Debt Management Performance Assessment Methodology: 2021 Edition

The Debt Management Performance Assessment (DeMPA) is the World Bank’s diagnostic tool for assessing performance using a comprehensive set of indicators that span the full range of government debt management (DM) functions. Launched in 2007, revised in2015, the indicators have become an internationally recognized standard in the government DM field and can be applied in all developing countries. The DeMPA offers a sound diagnostic framework that allows a country’s DM processes and institutions to be evaluated against sound international practice, identifying core strengths and weaknesses, and thereby helping strengthen capacity and institutions so that countries can manage their government debt effectively and sustainably. It will assist countries that want to undertake debt management reforms, helping to monitor progress with achieving government DM objectives consistent with international sound practice. The DeMPA is modeled on the Public Expenditure and Financial Accountability (PEFA) indicators, however, it uses a more comprehensive set of indicators, spanning the full range of government debt management (DM) functions, to provide a detailed assessment of government DM. The DeMPA methodology consists of two parts: i) a description of the methodology and ii) an evaluation tool that summarizes key questions that should be assessed in the context of a DeMPA evaluation.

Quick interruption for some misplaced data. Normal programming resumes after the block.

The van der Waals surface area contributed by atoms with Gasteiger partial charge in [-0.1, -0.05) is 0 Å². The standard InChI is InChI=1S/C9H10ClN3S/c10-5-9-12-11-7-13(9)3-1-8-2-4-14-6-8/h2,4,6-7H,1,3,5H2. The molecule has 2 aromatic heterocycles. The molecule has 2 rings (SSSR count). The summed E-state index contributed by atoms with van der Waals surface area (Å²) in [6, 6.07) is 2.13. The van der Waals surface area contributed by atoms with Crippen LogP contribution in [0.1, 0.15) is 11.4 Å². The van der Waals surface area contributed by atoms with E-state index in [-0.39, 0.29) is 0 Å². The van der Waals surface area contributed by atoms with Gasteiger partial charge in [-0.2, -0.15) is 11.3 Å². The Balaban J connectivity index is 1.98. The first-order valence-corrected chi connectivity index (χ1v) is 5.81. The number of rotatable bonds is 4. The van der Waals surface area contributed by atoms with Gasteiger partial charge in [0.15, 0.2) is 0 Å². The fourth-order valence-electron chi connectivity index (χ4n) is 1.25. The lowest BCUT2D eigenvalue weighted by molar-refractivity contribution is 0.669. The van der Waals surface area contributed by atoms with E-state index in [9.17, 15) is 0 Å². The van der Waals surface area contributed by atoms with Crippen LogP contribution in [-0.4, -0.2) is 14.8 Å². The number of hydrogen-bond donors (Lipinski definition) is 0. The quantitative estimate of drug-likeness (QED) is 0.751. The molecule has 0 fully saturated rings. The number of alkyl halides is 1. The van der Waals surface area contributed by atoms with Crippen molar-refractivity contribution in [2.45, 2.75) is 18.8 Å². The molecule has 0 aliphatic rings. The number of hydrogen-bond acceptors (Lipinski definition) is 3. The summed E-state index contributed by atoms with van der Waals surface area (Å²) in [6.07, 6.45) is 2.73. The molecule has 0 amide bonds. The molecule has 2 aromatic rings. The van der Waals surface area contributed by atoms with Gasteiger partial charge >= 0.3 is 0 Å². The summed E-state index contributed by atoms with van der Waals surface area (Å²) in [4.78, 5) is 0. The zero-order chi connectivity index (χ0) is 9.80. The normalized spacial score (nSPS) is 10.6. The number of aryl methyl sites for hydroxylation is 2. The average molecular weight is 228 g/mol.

Here are some highlights:

  • Focused on the legal framework and debt reporting beyond the central government: The goal is to flag the formation of debt-related fiscal risks coming from broader government levels, such as the non-financial public sector;
  • Included linkages between DM strategy and operations: Verifying whether borrowing guidelines are translated into debt operations and the issuance of guarantees/on-lending. Each type of operation should follow specific analysis and be vested with the required transparency;
  • Redesigned cash flow forecasting and cash balance managements: The resulting output and how forecasts are undertaken matter for improving performance;
  • Changed debt recording, monitoring and payments related features: Though still linked to the operational setting, those processes were streamlined and have explicit reference to the supporting IT infrastructure and the availability of contingency plans;
  • Changed the scoring method:  Though it should be seamless to the final user, the indicators are broken down into smaller pieces to provide more clarity on the criteria.  The methodology now includes plenty of guidance and definitions, which are linked to the text and scoring tables